Supermarket $1-a-litre milk The ACCC used its extensive compulsory information-gathering powers to compel supermarkets and processors to provide information about the effect of private label $1-a-litre milk.
But it found $1-a-litre milk had no impact on farmgate prices because processors could "pass through" any change in farmgate prices to the supermarkets.
"This means that processors set their own farmgate prices independent of the supermarkets’ retail prices," the inquiry found.
"For this reason, changes to the retail price of private label milk are unlikely to result in any changes to the farmgate milk price received by farmers, because processor profits on private label milk are not influenced by whether farmgate prices are high or low."
The ACCC also said it saw no evidence of supermarkets trying to influence farmgate prices.
It also said the $1-a-litre milk did not have an indirect impact on milk prices.
Instead, it found processors were wholly responsible for setting farmgate prices and paid only as much as they needed to acquire the volume of raw milk they needed in a region.
"The minimum farmgate price that processors need to pay will generally be higher in areas where competition between processors for milk is the strongest," the ACCC found.
In northern NSW, Queensland and Western Australia, processors' demand for raw milk was stable from year to year.
"In these regions, the vast majority of dairy production is for drinking milk, and farming costs are too high to be competitive in export markets," the ACCC said.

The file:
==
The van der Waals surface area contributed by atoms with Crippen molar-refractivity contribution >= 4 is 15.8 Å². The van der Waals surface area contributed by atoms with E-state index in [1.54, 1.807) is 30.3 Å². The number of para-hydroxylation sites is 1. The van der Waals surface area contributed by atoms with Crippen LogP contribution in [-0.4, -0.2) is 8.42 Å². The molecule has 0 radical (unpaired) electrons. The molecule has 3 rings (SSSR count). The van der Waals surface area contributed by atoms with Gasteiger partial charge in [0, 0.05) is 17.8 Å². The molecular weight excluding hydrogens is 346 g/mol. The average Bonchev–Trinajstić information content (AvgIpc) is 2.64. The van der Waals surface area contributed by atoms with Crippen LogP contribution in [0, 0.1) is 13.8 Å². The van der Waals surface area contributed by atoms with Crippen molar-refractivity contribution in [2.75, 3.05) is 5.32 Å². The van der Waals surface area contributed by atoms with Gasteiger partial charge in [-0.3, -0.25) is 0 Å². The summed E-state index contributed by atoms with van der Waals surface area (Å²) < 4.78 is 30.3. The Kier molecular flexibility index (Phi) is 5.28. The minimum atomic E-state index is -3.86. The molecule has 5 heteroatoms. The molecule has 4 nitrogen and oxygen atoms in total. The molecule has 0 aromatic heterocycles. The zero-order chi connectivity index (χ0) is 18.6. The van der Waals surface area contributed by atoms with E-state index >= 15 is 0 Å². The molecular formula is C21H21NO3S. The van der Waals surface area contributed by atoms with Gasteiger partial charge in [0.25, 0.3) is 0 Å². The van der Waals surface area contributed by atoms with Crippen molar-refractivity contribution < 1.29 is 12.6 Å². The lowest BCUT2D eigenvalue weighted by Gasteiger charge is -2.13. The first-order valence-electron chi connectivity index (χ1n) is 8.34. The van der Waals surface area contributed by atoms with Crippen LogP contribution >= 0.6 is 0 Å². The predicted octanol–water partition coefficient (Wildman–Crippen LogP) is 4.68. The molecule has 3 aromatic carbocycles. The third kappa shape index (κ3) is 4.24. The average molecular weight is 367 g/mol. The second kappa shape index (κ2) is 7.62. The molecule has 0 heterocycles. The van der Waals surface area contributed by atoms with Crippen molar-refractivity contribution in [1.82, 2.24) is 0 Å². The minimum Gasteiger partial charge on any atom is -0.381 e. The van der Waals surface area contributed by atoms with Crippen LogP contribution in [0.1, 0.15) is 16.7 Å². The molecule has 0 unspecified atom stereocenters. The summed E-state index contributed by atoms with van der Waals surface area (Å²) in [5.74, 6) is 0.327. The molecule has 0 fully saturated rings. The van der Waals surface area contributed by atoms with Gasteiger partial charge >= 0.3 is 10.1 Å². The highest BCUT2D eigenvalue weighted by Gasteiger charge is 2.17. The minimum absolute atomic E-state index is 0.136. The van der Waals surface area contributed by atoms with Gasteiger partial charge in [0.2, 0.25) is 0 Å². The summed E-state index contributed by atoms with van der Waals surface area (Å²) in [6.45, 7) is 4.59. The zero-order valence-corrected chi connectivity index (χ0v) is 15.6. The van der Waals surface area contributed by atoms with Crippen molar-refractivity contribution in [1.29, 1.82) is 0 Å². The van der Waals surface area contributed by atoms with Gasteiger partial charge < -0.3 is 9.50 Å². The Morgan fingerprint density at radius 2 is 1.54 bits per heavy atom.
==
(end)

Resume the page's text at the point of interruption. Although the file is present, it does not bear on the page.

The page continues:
"Processors in these regions are faced with relatively fixed demand and have little incentive to invest in expanding capacity.
"Increases in prices for drinking milk would not give these processors the incentive to buy more milk from farmers and therefore do not influence farmgate prices."
In the other dairy regions - Victoria, Tasmania, South Australia and southern NSW -- most farmers’ milk is used to produce exportable dairy products.
"Only a small amount of milk from these regions is used for private label drinking milk," the inquiry found.
"In these regions, farmgate prices and profit movements reflect
global dairy commodity price changes."
The inquiry looked at a broad range of issues. Other key conclusions include: There are shortcomings in the timeliness and reliability of pricing signals given to farmers before the start of a dairy season. Announced farmgate prices do not reflect actual prices received for many farmers. There was no evidence that the timing of farmgate milk price announcements involves anti-competitive ‘follow-the-leader’ behaviour. Exclusive supply clauses deliver efficiency benefits for both processors and farmers. They may raise concerns if they have an anti-competitive purpose or effect, and must be assessed on a case-by-case basis. Milk swaps have the potential to soften competition between processors, but the risk does not appear to be high. Milk trades can be used to lessen farmgate competition. However, the specific trades analysed did not appear to have had a significant adverse impact
on competition. Further, it is apparent that trades have some industry-wide efficiency benefits.
The full report is available at www.accc.gov.au/dairyinquiry